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Adoption Trauma


Society’s view of adoption and permanency is that it is a single, simple, problem solving event where everyone involved benefits.  This narrative puts an exclusively positive spin on adoption and permanency.  This speaks to adoption as a concept but, not as a lived experience.  At the core of adoption is loss.  Though, many times the loss of the first mother is pre cognitive and preverbal, our bodies remember.  We tend to unconsciously personalize that loss in an attempt to understand what happened and develop coping mechanisms to ensure it doesn’t happen again.  In the book The Seven Core Issues in Adoption and Permanency,  Loss, Rejection, Shame and Guilt, Grief, Identity, Intimacy and finally Mastery and Control are addressed.  The generally accepted narrative about adoption doesn’t include acknowledgment of these and other complicated experiences an adopted person may have.  The presence of these issues does not indicate that adoption and permanency is pathological.  Rather, they indicate expected issues that logically evolve around this type of loss/early separation.  Studies have shown that infants placed in incubators at the beginning of life experience these same core issues.  Denial of these lived experiences create additional losses for everyone involved, including attachment between mother/family and the child joining the family. Adaptive coping can look like pushing people away or being “the good adoptee”.   It puts the burden of conformity and happiness on the adopted person or, risk being seen as ungrateful or not a part of the tribe.   Untangling this external narrative from our own, in my experience, takes time, patience, courage, curiosity and compassion.  I will come alongside you on your journey of reclaiming your own narrative, voice and identity, gently inviting a reconnection to your body/mind/spirit.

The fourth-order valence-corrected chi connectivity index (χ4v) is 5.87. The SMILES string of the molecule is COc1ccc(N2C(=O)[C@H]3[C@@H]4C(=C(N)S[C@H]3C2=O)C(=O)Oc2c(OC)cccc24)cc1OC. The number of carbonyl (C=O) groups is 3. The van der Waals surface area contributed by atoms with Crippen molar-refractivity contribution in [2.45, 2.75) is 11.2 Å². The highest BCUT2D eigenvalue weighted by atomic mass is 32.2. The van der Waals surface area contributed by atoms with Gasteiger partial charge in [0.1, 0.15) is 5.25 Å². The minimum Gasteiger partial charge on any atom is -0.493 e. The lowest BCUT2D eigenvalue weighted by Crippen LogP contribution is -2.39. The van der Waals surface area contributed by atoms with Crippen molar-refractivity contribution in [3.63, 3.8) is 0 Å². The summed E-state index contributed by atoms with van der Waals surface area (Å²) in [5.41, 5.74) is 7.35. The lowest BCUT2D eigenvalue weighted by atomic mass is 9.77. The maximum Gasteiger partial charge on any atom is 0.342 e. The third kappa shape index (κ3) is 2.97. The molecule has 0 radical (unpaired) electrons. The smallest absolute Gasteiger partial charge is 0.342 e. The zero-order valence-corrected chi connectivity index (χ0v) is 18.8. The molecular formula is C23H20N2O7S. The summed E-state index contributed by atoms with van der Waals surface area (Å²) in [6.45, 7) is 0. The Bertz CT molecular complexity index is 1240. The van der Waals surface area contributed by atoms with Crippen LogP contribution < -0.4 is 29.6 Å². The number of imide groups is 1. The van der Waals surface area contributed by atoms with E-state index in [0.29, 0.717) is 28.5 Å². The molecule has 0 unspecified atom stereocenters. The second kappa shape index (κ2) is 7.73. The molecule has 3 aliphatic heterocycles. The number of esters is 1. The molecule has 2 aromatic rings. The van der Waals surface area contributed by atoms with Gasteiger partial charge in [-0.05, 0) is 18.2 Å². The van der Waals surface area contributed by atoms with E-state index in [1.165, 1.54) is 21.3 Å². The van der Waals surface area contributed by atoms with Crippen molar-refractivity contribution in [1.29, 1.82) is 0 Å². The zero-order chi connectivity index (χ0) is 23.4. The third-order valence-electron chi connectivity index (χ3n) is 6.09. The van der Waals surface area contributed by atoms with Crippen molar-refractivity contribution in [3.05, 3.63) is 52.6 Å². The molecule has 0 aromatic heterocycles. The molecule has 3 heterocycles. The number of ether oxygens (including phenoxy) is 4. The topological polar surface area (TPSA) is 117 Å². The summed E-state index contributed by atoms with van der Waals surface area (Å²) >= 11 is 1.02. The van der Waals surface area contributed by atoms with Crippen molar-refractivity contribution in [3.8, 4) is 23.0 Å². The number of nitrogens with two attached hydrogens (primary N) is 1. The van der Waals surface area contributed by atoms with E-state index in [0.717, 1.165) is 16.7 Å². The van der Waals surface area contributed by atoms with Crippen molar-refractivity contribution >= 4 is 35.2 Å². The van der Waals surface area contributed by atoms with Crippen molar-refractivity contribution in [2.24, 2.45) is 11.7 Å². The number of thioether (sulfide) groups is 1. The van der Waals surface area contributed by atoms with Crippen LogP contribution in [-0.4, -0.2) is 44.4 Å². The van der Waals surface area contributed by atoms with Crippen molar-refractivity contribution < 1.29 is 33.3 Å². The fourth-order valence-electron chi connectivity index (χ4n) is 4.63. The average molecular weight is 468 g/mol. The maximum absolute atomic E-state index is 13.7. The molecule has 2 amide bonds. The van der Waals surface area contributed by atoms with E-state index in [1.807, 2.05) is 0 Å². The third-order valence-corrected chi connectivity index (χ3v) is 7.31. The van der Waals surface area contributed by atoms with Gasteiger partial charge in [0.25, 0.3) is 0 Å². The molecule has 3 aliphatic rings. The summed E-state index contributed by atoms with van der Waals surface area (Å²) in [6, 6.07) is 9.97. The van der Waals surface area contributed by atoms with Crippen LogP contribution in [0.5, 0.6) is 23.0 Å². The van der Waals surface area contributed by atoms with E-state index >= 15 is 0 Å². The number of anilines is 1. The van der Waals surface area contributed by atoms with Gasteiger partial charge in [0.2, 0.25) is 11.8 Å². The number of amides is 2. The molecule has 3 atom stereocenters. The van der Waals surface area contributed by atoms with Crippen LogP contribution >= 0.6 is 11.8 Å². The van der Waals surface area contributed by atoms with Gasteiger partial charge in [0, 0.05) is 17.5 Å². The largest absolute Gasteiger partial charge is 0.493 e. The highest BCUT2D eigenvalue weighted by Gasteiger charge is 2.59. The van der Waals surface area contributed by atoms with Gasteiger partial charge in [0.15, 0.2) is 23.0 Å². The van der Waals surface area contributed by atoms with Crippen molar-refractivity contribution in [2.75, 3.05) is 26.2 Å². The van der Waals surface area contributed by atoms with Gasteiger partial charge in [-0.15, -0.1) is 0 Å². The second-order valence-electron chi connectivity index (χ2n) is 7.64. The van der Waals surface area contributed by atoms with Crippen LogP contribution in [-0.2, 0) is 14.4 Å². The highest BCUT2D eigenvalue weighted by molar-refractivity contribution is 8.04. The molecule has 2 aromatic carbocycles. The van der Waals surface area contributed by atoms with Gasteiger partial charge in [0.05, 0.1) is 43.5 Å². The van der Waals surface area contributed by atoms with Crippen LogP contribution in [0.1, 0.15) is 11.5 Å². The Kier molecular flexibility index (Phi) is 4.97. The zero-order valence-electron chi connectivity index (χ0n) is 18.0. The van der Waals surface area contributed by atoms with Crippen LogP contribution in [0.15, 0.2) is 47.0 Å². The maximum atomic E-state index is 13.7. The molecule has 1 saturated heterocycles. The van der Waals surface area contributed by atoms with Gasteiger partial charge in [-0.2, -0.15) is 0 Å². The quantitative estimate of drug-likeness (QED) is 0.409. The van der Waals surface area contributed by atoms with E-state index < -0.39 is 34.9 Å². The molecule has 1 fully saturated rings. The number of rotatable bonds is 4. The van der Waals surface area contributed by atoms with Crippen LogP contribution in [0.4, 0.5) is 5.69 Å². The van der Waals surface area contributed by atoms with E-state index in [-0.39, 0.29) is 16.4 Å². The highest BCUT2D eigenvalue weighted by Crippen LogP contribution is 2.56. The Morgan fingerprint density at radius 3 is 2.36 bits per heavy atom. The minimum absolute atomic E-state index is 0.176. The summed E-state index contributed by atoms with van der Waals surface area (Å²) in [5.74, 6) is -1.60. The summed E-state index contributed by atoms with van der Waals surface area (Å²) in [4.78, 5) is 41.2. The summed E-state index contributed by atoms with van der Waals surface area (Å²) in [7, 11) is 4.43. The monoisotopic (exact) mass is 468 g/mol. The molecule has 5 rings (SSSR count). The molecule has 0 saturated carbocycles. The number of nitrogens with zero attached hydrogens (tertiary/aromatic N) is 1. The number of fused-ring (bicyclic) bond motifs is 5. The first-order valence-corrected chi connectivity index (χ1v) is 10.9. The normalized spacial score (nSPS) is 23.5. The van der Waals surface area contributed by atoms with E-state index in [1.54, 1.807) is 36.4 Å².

On the Road

Identity is our sense of self. It is who we see ourselves as in terms of our inner landscape, and in relation to others. Identity formation begins at birth and is largely shaped by our early relationships with our parents and families. Psychology Today offers this definition of identity; “Identity encompasses the memories, experiences, relationships, and values that create one’s sense of self. This amalgamation creates a steady sense of who one is over time, even as new facets are developed and incorporated into one’s identity”. 

A core theme in research on identity is the concept of Identity Constancy. The human brain strives for consistency, and we establish the foundations of our identity early in life and utilize that identity as a lens through which we view and interpret our world. 

Another aspect to identity is social categorization. We naturally define ourselves according to which “groups” we belong to. This likely harkens back to the evolutionary development of remaining within our “tribe”, which was essential to our survival. This sense of belonging to our group is fundamental. Without belonging, we struggle to define our identity.

Hope and Healing

Hope and healing is possible.  In taking the reins of our own narrative we can powerfully define our own identity, find our voice and create the live we love to live.  

Green Forest
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